A double-blind test of blue-blocking filters on symptoms of digital eye strain

Work. 2020;65(2):343-348. doi: 10.3233/WOR-203086.


Background: Many ophthalmic lens manufacturers are currently marketing blue-blocking filters, which they claim will reduce symptoms of Digital Eye Strain (DES). However, there is limited evidence to support the proposal that DES results from the blue light emitted by electronic screens.

Objective: This investigation compared the effect of blue-blocking filters on DES symptoms with a no-filter lens, using a double-blind methodology.

Methods: Twenty-four subjects were required to perform a 20-minute reading task from a tablet computer. They wore either lenses containing a blue-blocking filter (TheraBlue 1.67 or TheraBlue polycarbonate) or a CR-39 control lens which did not include a filter. Immediately following each session, subjects completed a questionnaire to quantify symptoms of DES.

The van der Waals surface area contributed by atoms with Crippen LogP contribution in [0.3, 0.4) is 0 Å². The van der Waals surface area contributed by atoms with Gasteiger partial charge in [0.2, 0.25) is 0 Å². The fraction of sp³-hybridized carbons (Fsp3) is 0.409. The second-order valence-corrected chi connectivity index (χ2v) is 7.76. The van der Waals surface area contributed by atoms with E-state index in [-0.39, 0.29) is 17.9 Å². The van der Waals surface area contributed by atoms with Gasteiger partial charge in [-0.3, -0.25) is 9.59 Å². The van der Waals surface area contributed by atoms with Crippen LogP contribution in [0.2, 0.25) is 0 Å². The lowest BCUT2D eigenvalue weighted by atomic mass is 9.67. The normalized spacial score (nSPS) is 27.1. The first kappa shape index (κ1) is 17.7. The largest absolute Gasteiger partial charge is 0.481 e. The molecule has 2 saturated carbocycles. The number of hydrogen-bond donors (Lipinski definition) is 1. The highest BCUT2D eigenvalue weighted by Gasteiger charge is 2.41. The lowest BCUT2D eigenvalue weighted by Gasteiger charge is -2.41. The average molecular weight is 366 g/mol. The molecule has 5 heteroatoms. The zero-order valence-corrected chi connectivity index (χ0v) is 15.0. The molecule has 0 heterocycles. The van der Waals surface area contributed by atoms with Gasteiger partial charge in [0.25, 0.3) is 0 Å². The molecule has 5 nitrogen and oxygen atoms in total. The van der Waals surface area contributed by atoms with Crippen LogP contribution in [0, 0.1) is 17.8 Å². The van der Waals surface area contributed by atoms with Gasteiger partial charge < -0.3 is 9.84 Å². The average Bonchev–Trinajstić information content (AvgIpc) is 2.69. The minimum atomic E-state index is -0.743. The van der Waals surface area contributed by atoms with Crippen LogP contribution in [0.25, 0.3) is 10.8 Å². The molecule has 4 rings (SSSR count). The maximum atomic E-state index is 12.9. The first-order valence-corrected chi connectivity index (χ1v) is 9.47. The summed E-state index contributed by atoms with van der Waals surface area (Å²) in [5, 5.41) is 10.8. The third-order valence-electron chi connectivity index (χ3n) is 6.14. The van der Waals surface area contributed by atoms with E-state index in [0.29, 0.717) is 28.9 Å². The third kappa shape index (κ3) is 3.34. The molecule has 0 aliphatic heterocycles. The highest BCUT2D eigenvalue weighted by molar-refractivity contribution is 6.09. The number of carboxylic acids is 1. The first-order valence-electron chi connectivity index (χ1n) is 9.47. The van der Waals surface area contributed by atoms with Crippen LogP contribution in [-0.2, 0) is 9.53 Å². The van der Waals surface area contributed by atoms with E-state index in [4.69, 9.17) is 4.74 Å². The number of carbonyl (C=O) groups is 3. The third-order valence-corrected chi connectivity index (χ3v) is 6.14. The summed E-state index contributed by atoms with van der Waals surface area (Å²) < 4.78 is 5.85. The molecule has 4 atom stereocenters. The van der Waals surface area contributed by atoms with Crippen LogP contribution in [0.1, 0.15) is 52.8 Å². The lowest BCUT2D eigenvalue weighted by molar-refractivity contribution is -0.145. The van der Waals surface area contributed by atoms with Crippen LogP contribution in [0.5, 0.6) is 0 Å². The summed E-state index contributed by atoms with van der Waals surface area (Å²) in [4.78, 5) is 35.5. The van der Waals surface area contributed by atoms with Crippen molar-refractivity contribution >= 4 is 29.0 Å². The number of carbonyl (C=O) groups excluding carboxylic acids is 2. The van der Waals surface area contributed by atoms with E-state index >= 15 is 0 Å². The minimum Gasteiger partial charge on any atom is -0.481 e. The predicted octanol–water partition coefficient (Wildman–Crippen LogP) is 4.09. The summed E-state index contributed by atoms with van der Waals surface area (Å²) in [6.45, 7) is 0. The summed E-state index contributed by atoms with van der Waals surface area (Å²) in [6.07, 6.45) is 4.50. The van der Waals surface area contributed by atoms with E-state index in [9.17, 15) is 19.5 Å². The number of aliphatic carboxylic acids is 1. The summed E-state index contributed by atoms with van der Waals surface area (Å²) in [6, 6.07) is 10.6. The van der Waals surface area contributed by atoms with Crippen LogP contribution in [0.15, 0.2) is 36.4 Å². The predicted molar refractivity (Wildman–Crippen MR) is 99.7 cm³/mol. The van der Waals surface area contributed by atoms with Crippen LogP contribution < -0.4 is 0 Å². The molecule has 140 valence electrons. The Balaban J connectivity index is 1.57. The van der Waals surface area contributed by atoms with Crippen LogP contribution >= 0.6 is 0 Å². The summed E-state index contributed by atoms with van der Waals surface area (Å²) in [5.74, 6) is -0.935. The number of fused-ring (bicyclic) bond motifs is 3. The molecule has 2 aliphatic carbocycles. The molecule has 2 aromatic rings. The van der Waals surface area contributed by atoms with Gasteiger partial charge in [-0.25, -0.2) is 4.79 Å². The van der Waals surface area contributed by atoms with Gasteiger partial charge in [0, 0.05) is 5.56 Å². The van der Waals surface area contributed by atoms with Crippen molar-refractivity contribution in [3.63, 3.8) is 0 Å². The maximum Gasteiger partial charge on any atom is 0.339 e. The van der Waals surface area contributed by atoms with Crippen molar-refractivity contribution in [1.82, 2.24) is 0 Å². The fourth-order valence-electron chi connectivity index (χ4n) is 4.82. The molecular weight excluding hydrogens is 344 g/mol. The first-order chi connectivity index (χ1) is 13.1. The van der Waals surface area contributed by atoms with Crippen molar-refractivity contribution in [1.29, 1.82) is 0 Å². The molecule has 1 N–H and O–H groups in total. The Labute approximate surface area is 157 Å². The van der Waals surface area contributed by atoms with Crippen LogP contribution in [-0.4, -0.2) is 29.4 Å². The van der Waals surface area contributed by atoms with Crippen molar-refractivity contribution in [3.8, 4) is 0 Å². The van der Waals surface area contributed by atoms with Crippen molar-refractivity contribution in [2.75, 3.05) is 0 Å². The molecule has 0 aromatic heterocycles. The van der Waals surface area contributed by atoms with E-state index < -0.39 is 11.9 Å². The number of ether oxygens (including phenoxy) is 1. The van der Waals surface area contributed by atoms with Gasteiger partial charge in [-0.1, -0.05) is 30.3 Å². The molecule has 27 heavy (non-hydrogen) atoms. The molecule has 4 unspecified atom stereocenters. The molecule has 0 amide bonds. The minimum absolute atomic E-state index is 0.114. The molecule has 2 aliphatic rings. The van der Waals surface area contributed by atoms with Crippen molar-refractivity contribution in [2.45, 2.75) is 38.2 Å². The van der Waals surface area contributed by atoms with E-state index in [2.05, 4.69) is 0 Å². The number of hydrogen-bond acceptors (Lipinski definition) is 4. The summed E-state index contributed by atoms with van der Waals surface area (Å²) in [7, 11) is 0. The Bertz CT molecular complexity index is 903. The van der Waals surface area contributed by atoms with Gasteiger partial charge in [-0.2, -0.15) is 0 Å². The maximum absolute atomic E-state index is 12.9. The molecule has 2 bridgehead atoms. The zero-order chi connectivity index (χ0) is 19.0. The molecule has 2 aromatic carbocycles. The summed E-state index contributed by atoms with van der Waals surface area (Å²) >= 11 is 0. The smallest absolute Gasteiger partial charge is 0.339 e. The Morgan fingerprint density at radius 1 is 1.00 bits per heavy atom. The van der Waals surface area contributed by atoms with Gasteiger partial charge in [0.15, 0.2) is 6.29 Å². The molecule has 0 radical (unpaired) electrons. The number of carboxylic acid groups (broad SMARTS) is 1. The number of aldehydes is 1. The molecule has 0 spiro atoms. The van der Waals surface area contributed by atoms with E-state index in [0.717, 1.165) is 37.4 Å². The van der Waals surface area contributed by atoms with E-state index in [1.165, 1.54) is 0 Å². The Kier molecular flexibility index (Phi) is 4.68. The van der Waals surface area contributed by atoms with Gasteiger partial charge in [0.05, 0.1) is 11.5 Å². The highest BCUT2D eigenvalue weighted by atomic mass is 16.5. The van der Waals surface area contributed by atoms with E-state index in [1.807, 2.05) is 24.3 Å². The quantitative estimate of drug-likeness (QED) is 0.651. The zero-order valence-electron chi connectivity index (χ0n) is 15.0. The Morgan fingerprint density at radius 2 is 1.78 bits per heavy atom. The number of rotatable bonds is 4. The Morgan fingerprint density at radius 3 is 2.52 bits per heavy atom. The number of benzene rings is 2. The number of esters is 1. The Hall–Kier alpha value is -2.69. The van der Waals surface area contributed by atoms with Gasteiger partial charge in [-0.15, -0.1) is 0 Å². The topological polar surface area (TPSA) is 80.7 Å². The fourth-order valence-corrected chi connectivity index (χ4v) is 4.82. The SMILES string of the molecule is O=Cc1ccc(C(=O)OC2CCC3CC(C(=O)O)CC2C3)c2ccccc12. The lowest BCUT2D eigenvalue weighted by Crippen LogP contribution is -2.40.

Results: While a significant increase in symptoms was observed immediately following the near vision task (p = 0.00001), no significant difference in symptoms was found between the 3 lens conditions (p = 0.74).

Conclusions: There is little evidence at this time to support the use of blue-blocking filters as a clinical treatment for DES. Management of other ocular factors, as well as the creation of an optimal environment for screen viewing, are more likely to provide greater success in minimizing symptoms.

Keywords: Blue-blocking filter; blue light; computer vision syndrome; digital eye strain; visual symptoms.

MeSH terms

  • Adolescent
  • Asthenopia / prevention & control*
  • Color
  • Computers, Handheld
  • Double-Blind Method
  • Eyeglasses*
  • Female
  • Filtration / instrumentation*
  • Humans
  • Male
  • Reading
  • Surveys and Questionnaires